On this day in 1809 Abraham Lincoln was born, and on this day in 1926 Carl Sandburg's two-volume biography, Abraham Lincoln: The Prairie Years was published. Sandburg researched, wrote and talked about Lincoln his entire life, and he clearly felt that he had not only an affinity but a mission. They shared Midwestern roots and frontier poverty, an up-by-my-bootstraps attitude, a love of the common man and a zeal for social reform. His Lincoln would be a story of the best of the American Dream: the railsplitter and country lawyer risen to the "elemental and mystical," the embodiment of men "who breathe with the earth and take into their lungs and blood some of the hard and dark strength of its mystery," who spoke with "stubby, homely words that reached out and made plain, quiet people feel that perhaps behind them was a heart that could understand them." If researching and writing Lincoln took a lifetime, best that it was the lifetime of "some cornhusker" like Sandburg; and as for the struggle, ". . . don't he know all us strugglers and wasn't he a kind of a tough struggler all his life right up to the finish?"
Many praised the cornhusker and the book, but some criticized the poet. Despite the exhaustive research and the mountain of anecdote, there were no footnotes; worse, said the scholars, there was too much flight of fancy. When we return with Sandburg to the legendary cabin and Lincoln's very earliest days we not only see the packed-dirt floor and hear the leather-hinged door but almost get in the hen-feather bed:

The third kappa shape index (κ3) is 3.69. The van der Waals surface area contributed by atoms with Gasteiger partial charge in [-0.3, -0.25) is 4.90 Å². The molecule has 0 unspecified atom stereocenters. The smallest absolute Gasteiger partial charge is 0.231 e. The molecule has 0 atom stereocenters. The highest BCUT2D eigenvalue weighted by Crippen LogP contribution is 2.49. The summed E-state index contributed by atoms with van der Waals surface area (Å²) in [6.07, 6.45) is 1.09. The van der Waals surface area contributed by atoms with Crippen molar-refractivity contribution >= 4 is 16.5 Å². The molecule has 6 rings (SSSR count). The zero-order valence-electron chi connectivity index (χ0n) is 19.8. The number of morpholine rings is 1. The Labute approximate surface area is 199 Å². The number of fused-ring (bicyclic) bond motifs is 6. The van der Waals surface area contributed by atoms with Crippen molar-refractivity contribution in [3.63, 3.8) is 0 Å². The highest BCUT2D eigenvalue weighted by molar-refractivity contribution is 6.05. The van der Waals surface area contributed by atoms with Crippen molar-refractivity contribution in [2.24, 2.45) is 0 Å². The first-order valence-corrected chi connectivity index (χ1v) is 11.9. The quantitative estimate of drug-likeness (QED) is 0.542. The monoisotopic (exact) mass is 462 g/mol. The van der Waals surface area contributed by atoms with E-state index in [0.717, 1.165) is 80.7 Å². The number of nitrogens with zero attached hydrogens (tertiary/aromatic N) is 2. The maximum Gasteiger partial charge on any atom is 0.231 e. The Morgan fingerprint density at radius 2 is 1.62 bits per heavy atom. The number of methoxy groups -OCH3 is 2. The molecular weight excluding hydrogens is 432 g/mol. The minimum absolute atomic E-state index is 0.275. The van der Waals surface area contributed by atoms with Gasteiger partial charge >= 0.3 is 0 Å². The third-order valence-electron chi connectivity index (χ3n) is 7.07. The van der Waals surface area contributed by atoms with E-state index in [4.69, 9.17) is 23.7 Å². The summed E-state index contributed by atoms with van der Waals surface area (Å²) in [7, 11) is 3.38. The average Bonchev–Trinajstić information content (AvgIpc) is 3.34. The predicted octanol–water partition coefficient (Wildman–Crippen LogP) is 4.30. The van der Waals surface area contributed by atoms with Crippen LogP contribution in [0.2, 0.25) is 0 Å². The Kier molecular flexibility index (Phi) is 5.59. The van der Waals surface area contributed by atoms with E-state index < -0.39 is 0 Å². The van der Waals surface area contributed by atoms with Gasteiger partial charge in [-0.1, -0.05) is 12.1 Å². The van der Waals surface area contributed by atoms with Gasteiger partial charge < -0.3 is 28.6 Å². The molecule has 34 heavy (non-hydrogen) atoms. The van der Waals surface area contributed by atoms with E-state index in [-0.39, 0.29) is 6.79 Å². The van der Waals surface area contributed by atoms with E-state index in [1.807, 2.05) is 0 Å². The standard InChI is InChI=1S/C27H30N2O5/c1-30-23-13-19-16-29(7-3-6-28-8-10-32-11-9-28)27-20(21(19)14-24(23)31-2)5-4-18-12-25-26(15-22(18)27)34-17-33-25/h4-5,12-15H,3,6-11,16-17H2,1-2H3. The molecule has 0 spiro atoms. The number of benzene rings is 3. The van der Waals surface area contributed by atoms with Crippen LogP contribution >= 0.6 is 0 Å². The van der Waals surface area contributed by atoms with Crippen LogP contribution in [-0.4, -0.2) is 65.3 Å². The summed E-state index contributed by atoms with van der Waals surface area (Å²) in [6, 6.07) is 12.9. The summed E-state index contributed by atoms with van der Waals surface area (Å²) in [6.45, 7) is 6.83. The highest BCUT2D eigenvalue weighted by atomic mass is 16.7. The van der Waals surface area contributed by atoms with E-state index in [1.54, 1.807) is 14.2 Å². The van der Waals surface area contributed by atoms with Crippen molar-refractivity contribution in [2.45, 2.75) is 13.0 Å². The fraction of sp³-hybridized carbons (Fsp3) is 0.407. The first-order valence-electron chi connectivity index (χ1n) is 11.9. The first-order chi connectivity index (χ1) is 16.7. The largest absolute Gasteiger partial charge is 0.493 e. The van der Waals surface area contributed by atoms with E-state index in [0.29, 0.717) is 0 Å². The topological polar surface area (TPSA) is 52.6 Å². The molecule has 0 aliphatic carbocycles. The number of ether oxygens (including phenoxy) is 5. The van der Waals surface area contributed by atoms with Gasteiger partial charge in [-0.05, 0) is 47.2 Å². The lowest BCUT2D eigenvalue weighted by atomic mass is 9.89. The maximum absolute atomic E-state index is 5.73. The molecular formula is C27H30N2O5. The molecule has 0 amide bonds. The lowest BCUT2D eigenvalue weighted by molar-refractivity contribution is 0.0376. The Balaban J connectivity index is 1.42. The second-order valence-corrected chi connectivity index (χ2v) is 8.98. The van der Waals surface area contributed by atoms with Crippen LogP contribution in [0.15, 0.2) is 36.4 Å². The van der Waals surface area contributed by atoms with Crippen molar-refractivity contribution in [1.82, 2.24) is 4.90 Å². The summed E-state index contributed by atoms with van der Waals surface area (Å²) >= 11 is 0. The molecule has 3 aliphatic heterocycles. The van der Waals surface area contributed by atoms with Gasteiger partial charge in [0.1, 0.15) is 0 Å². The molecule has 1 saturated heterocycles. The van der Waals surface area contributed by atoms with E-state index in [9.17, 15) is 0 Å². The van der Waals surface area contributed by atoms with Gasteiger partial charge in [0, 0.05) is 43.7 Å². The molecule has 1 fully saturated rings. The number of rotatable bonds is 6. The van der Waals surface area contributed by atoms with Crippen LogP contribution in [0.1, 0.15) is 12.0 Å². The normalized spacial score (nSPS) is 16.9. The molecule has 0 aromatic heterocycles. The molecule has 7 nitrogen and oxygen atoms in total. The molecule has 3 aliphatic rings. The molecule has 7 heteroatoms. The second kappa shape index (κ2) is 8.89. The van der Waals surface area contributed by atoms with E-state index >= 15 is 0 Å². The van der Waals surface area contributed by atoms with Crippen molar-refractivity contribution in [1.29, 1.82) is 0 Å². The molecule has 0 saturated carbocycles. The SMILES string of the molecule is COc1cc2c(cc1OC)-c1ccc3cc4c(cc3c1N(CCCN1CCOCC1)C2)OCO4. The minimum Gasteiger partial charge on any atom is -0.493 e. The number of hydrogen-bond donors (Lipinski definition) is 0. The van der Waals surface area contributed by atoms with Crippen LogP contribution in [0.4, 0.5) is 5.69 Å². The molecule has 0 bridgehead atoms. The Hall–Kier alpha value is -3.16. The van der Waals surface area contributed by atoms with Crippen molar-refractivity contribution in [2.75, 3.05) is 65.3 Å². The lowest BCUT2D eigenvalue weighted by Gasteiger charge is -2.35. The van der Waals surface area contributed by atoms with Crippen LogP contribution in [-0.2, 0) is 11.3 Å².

In May and the blossom-time of 1808, Thomas and Nancy with the baby [the older sister, Sarah] moved from Elizabethtown to the farm of George Brownfield, where Tom did carpenter and farm work. Near their cabin wild crab-apple trees stood thick and flourishing with riots of bloom and odor. And the smell of wild crab-apple blossom, and the low crying of all wild things, came keen that summer to Nancy Hanks. The summer stars that year shook out pain and warning, strange and bittersweet laughters, for Nancy Hanks.
Part Two of Sandburg's biography (Abraham Lincoln: The War Years, four volumes, 1939) won a Pulitzer and maintained the poetry right to the end:
The ground lay white with apple blossoms this April week. The redbird whistled. Through black branches shone blue sky. Ships put out for port with white sails catching at the wind. Farmers spoke to their horses and turned furrows till sundown on the cornfield. . . . Life went on. Everywhere life went on.
In the East Room of the White House lay the body of a man, embalmed and prepared for a journey.
Mark Van Doren called it "the greatest historical biography of our generation," and Malcolm Cowley placed it alongside Moby Dick, Leaves of Grass and Huckleberry Finn; Edmund Wilson thought that "The cruelest thing that has happened to Lincoln since he was shot by Booth has been to fall into the hands of Carl Sandburg." When the eighty-one-year-old Sandburg spoke to a Joint Session of Congress on this day in 1959 -- the 150th anniversary of Lincoln's birth -- he had not lost his theme or his poetry: "Not often in the story of mankind does a man arrive on earth who is both steel and velvet, who is hard as a rock and soft as a drifting fog, who holds in his heart and mind the paradox of terrible storm and peace unspeakable and perfect. . . ."